U researchers warn of a “lost generation” of scientists who abandon research work.
To confront the scourge of Alzheimer’s disease and the cascading medical challenges of an aging population, America will need scientists like Tonya Taylor. At 29, she holds a chemistry degree from Duke, a doctorate from Emory, did postdoctorate work at Oxford University and is now working at the University of Minnesota with one of the nation’s leading researchers in degenerative nerve diseases.
But she’s thinking about abandoning her plans for a career in medical research.
“I’ve applied for at least four [research] grants in the past year and haven’t gotten any,” Taylor said last week. “It’s definitely made me consider leaving academia.”
A decade of flat federal funding for biomedical research, together with pending cuts from the federal budget sequester, are eviscerating research labs, killing promising investigations and pushing bright young minds to consider new lines of work, some of Minnesota’s top scientists say.
The U, for example, could lose $50 million of its $750 million federal research budget in the next couple of years.
“This is a perilous moment for the NIH and indeed for the future of biomedical research in this country,” Sen. Tom Harkin, D-Iowa, said at a May hearing on the National Institutes of Health, the largest single source of federal biomedical research funding.
The federal sequester, Harkin said, resulted in 700 fewer new research grants this year than in 2012. “That means 700 fewer opportunities to investigate and possibly find the cures for cancer and Alzheimer’s and diabetes and any number of diseases.”
Grant approvals, he added, are now at the “lowest level in the history of NIH.”
The angst and discontent roiling the biomedical research community spilled into public view recently when Sen. Amy Klobuchar organized a round-table at the university to discuss a mammoth new initiative to map the neurons of the human brain.
Associate Prof. Jonathan Sachs, a molecular biophysicist, took the opportunity to plead for money for basic research. Federal funding is so tight and so competitive, he said, that academic scientists now spend the bulk of their time in their offices polishing proposals rather than conducting research in their labs.
“We are facing a massive crisis … we can’t train the next generation of scientists,” Sachs told Klobuchar. The gap, he added, “is going to be filled by young scientists in India, young scientists in China, and young scientists throughout the world where the government has the bravery to fund science.”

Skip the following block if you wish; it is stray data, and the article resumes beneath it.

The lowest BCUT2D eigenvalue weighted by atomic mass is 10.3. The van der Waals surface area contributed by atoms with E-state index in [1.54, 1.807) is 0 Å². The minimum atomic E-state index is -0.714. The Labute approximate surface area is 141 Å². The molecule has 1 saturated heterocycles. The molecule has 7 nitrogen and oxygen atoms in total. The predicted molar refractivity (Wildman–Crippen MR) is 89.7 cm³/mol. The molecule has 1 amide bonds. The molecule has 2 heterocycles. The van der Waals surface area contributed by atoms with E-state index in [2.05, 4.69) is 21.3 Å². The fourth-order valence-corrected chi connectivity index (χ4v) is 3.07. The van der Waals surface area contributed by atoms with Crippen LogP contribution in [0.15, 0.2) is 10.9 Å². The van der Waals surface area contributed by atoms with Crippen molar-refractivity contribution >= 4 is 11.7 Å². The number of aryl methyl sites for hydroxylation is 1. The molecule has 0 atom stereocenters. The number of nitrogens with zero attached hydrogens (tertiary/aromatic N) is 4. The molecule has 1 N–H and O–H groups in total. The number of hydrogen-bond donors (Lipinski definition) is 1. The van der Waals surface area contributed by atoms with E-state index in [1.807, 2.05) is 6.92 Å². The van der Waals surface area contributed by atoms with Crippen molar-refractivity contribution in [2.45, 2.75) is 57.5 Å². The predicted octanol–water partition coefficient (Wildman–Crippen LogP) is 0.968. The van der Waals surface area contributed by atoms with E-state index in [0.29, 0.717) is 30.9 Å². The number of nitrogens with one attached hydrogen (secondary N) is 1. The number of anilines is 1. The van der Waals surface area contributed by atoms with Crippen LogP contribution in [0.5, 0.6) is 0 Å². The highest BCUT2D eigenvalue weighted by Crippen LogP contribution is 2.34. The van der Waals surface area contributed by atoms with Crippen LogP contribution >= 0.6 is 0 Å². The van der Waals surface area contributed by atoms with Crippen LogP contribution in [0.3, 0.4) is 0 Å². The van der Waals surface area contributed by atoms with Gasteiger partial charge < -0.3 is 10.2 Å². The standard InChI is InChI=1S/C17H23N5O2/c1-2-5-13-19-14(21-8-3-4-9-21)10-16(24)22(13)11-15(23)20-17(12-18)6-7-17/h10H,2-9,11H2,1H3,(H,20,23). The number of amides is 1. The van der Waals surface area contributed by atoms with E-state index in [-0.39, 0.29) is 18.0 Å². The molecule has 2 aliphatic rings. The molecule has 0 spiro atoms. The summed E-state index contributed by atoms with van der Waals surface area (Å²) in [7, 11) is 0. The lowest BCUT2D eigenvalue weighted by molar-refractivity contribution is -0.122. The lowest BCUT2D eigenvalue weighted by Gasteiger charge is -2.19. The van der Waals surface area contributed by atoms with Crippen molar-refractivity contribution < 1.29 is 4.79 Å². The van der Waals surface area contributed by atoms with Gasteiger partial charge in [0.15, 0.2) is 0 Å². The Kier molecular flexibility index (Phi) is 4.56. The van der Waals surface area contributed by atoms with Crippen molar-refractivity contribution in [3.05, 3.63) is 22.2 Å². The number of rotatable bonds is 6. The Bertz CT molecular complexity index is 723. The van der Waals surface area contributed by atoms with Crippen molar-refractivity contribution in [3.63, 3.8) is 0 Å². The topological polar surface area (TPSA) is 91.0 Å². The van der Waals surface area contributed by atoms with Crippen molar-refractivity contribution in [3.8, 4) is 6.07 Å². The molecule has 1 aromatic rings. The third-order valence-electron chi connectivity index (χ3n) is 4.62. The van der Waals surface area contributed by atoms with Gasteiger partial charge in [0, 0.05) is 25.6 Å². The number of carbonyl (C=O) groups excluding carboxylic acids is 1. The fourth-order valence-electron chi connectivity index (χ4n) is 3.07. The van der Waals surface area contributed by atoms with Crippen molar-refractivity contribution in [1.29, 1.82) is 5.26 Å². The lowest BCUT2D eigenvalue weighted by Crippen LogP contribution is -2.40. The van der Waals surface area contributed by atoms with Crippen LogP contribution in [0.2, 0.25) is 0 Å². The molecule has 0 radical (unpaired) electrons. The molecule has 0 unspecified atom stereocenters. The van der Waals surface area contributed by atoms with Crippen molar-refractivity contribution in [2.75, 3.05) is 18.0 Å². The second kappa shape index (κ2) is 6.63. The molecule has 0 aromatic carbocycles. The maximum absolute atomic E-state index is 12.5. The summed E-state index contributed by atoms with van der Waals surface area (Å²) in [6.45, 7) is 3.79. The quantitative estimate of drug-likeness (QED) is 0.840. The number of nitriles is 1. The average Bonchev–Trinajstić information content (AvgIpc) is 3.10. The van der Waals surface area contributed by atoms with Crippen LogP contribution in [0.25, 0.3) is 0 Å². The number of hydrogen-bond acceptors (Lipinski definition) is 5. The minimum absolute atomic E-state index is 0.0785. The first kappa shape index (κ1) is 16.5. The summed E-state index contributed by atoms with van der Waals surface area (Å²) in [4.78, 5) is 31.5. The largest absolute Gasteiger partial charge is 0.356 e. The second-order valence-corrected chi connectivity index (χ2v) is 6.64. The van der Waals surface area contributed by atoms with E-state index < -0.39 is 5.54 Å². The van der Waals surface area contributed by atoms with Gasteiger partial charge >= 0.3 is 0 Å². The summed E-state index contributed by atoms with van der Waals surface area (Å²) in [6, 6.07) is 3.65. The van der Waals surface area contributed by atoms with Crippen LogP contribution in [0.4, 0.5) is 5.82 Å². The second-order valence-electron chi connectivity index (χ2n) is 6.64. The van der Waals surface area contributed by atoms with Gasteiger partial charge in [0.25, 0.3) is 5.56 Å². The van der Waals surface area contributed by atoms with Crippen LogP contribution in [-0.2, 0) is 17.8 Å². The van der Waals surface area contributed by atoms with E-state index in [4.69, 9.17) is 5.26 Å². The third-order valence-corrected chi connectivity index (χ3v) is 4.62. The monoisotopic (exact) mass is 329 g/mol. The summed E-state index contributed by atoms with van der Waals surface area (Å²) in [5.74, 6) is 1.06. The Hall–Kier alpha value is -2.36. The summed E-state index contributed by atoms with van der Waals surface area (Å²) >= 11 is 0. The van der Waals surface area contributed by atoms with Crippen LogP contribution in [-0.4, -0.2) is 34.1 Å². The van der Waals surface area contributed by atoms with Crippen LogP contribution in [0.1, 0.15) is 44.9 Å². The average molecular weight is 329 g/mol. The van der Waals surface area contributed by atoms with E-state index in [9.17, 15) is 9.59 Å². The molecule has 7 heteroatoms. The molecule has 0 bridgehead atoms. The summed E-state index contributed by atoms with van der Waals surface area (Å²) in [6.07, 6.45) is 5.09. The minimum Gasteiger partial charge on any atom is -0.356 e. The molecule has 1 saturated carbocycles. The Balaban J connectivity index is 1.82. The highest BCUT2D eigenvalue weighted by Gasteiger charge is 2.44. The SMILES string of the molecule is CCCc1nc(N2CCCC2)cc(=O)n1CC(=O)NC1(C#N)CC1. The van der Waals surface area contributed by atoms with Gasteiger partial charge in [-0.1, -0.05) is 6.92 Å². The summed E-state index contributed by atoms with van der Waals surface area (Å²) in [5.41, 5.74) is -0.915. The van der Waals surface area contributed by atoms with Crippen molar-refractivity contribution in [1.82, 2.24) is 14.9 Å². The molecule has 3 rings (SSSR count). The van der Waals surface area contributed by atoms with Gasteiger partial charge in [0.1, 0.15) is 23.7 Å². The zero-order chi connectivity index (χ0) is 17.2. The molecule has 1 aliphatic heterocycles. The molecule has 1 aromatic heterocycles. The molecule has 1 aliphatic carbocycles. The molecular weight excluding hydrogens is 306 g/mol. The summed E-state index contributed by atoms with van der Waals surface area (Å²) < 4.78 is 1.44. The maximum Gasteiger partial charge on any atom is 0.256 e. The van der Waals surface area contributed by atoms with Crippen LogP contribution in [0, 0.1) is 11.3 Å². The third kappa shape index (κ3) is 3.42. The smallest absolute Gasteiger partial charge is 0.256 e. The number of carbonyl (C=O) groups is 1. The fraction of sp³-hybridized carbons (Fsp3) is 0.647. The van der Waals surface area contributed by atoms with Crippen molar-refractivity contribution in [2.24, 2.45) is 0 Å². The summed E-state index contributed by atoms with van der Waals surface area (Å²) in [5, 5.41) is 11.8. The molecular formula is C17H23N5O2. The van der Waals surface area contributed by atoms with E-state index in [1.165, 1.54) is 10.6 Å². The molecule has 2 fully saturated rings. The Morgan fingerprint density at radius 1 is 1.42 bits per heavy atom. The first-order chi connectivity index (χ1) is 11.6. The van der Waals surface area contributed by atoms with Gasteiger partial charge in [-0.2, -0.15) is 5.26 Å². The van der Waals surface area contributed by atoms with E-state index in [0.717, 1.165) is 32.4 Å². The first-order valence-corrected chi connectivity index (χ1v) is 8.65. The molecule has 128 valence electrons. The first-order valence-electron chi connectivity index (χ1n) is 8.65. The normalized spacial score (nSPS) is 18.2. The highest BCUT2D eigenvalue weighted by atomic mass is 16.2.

The NIH, with an annual budget of about $30 billion, is the largest biomedical research organization in the world. Dr. Francis Collins, known for his leadership of the Human Genome Project, heads the NIH and recently warned a Senate subcommittee that countries such as China and India have been ramping up their investments in biomedical research while the NIH budget — essentially flatlined since 2003 — has seen inflation erode its purchasing power by about 22 percent.
The United States now spends less on R&D, as a percentage of its GDP, than Israel, Japan, Korea, Sweden and Switzerland, he said.
Sen. Jerry Moran, R-Kan., said China increased its basic research budget by 26 percent last year and plans to spend $300 billion on biotechnology research over the next five years. In the United States, he said, “We risk losing a generation of scientists.”
A Star Tribune analysis found that Minnesota collected more than $7 billion in NIH grants from 1992 through 2012. The U was by far the top recipient, at $4 billion, followed by the Mayo Clinic in Rochester, at $2.56 billion.
The U ranks eighth among U.S. public research universities. About 70 percent of its federal grant money comes from the NIH and the National Science Foundation. Last year, it got $257 million from NIH and $68 million from NSF.
Dr. Brian Herman, the U’s vice president of research, said other federal agencies also are slashing research budgets. He said NASA, for instance, is on pace to drop to its lowest level since 1988. The NSF’s budget declined 24 percent between 2009 and 2012.